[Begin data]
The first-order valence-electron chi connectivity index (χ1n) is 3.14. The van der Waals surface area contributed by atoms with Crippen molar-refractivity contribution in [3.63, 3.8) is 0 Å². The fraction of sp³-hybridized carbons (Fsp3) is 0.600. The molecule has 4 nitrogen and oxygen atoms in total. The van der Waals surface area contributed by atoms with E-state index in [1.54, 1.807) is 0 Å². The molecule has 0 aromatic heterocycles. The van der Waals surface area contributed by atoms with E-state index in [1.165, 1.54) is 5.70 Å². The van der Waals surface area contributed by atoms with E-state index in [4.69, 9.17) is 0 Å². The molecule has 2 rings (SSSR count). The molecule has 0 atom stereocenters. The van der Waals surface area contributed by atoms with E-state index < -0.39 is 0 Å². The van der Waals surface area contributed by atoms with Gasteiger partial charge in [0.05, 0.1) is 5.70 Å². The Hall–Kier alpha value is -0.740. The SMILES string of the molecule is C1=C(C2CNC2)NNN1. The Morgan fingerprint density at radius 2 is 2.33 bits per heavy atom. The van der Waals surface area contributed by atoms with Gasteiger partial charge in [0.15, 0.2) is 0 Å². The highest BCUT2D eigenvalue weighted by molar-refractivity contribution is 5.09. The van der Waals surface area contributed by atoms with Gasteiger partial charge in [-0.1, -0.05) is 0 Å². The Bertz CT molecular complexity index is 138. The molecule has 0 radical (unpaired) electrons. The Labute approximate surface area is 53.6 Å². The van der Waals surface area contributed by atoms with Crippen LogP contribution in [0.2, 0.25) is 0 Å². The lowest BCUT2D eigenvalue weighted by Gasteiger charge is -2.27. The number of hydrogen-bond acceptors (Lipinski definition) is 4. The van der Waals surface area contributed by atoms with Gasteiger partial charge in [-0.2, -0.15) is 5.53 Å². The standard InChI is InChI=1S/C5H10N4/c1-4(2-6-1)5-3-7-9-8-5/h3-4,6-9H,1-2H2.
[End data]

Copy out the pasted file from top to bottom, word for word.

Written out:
The first-order valence-electron chi connectivity index (χ1n) is 3.14. The van der Waals surface area contributed by atoms with Crippen molar-refractivity contribution in [3.63, 3.8) is 0 Å². The fraction of sp³-hybridized carbons (Fsp3) is 0.600. The molecule has 4 nitrogen and oxygen atoms in total. The van der Waals surface area contributed by atoms with E-state index in [1.54, 1.807) is 0 Å². The molecule has 0 aromatic heterocycles. The van der Waals surface area contributed by atoms with E-state index in [1.165, 1.54) is 5.70 Å². The van der Waals surface area contributed by atoms with E-state index in [4.69, 9.17) is 0 Å². The molecule has 2 rings (SSSR count). The molecule has 0 atom stereocenters. The van der Waals surface area contributed by atoms with E-state index < -0.39 is 0 Å². The van der Waals surface area contributed by atoms with Gasteiger partial charge in [0.05, 0.1) is 5.70 Å². The Hall–Kier alpha value is -0.740. The SMILES string of the molecule is C1=C(C2CNC2)NNN1. The Morgan fingerprint density at radius 2 is 2.33 bits per heavy atom. The van der Waals surface area contributed by atoms with Gasteiger partial charge in [0.15, 0.2) is 0 Å². The highest BCUT2D eigenvalue weighted by molar-refractivity contribution is 5.09. The van der Waals surface area contributed by atoms with Gasteiger partial charge in [-0.1, -0.05) is 0 Å². The Bertz CT molecular complexity index is 138. The molecule has 0 radical (unpaired) electrons. The Labute approximate surface area is 53.6 Å². The van der Waals surface area contributed by atoms with Crippen LogP contribution in [0.2, 0.25) is 0 Å². The lowest BCUT2D eigenvalue weighted by Gasteiger charge is -2.27. The number of hydrogen-bond acceptors (Lipinski definition) is 4. The van der Waals surface area contributed by atoms with Gasteiger partial charge in [-0.2, -0.15) is 5.53 Å². The standard InChI is InChI=1S/C5H10N4/c1-4(2-6-1)5-3-7-9-8-5/h3-4,6-9H,1-2H2.